200 miles later I realize I haven’t eaten dinner and luckily found a truck stop with a Subway - grabbed a turkey sub and an Energy Vitamin Water to get me through the next few hours. Below is my sad attempt to take a picture of the “Smile you are inPennsylvania, the state of Independence” sign at the welcome center rest stop. Spent 10 minutes trying to get that pic from different angles to compensate for the reflective writing on the sign (my sister yelling at me in my head) while suspect truckers slowly drove by.
Does this story ever end, you are asking? Fast forward: stayed in a scary Super Eight, butt really hurting, get up again, race down the PA turnpike fielding calls from work, buzz, buzz, buzz from the blackberry and make it to the leasing office of my new apt around 3pm to get my keys looking like a recent lobotomy patient. My BB dies, then comes back to life, I can’t track down my relocation agent to find out if my stuff was coming as promised the next day and my sore butt and I sleep on the floor b/c those rockstar packers packed my air mattress pump before I could grab it. Arrive at work the next morning bright and early where the person who is supposed to set me up is nowhere to be found, 2 days behind in work, no cup for my oatmeal I brought with me (thank God for Clif bars), and after 3 calls and 2 emails, get a call from the relocation company to tell me that my driver had mechanical difficulties and my stuff won’t arrive until Monday. At this point, I felt probably as unbalanced as one could possibly feel.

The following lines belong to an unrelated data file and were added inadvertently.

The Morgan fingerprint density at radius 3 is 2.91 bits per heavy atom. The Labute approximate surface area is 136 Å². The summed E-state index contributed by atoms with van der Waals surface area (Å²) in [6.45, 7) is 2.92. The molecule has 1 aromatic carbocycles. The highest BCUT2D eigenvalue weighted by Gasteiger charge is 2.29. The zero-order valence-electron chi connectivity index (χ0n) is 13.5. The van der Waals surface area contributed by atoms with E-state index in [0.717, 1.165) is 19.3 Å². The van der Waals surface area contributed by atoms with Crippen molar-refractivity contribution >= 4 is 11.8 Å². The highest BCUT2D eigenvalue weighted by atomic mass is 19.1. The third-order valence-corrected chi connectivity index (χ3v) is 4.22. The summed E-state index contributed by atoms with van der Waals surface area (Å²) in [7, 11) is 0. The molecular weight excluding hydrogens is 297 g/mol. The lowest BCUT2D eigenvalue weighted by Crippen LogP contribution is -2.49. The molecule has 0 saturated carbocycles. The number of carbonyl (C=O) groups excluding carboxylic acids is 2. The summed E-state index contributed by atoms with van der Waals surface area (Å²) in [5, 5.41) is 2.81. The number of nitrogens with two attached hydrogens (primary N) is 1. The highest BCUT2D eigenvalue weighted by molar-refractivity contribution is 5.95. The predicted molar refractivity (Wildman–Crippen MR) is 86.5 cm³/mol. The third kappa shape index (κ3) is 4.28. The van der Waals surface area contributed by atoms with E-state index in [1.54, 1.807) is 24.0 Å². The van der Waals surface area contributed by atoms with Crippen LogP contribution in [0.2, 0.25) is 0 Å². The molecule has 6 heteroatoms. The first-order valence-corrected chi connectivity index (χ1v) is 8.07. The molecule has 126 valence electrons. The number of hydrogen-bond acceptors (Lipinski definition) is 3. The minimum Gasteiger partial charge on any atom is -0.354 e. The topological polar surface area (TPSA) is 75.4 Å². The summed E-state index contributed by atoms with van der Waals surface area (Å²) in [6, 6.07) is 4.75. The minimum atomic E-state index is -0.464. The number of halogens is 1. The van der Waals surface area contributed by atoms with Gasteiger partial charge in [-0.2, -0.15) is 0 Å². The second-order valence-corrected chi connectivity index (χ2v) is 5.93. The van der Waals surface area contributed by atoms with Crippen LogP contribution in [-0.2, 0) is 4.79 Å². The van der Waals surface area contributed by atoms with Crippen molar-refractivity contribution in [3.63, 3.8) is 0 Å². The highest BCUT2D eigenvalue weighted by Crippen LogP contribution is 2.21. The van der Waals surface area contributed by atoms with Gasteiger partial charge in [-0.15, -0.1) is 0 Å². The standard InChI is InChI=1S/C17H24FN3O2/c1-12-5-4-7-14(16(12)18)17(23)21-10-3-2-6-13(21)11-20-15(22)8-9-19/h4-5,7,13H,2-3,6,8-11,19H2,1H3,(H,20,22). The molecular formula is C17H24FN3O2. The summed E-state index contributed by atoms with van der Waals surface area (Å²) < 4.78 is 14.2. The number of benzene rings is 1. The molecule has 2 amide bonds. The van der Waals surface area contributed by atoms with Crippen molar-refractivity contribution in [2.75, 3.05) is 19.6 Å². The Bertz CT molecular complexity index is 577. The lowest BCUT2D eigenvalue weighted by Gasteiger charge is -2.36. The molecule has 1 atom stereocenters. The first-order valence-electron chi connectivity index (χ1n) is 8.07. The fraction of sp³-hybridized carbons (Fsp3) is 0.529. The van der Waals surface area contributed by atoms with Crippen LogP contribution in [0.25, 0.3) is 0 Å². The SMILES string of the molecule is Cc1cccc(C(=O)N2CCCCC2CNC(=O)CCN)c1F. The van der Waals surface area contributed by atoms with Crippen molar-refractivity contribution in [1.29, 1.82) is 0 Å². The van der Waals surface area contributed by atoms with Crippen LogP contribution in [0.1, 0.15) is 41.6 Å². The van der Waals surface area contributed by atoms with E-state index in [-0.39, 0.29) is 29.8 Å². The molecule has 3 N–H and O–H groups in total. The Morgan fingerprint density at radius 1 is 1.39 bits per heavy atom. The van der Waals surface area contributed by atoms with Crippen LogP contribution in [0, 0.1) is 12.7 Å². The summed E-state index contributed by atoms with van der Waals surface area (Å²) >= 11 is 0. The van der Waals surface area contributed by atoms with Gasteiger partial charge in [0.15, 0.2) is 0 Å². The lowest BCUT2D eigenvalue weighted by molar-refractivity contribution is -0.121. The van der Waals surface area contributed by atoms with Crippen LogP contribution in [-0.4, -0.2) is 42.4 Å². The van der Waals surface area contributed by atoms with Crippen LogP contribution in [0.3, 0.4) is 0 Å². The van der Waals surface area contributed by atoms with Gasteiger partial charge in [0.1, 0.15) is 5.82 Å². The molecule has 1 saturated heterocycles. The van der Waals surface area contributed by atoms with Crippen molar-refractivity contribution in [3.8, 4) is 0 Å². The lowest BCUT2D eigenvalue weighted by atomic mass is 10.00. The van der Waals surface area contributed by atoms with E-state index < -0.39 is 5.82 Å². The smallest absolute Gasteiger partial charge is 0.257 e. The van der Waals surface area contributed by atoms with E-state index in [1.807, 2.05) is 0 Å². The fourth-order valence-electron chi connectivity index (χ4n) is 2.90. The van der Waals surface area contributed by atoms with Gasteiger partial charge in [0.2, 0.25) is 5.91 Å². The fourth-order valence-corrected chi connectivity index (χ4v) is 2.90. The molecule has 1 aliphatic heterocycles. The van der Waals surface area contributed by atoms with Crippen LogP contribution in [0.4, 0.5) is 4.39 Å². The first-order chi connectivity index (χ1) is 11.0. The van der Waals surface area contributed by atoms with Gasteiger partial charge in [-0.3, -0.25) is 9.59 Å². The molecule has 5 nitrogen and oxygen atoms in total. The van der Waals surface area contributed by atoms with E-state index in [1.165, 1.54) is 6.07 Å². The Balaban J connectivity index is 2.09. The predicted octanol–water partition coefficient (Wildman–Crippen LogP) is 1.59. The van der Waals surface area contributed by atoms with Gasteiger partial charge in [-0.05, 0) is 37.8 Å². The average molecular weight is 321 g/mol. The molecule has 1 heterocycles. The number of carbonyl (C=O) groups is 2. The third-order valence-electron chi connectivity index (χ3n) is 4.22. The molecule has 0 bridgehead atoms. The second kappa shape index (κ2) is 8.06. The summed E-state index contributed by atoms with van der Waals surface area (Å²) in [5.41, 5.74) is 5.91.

Sounds a little like life, right? Finally get sorted, stay at work until late catching up, take a nice walk in my pjs along the river to stare at the moon and then pass out on floor – butt a little less sore.
And, then Eureka, I get up yesterday morning, 1200 miles proudly behind me, do a quick run on my new path along the Schuylkill river, drive my serene commute and........sigh of relief......somewhat of a normal day.
Anyone out there have a “moving” horror story to share, or any other life event that sent them teetering? How did you recover?
Lesson learned for me: life will always send us teetering, but if we take it step by step, we can quickly recover and find balance again. Perfect eating, perfect exercising, perfect “being” will never occur, so Sisyphers and Sweaters, sometimes we have to cut ourselves a little slack and give an inch to take a mile.
Jo goes to New York and gets worn out….
So, last week I explained to you folks a little bit about Sisyphus (see Freeing Sisyphus tab). This week I want to tell you how I went from being Jo from Little Women as my sister described me yesterday (and whatever Braxton sister I am – don’t really watch reality TV) to Sisyphus - which then will lead us to the story about the first time I tried to free Sisyphus from the grind and drudgery of the American dream.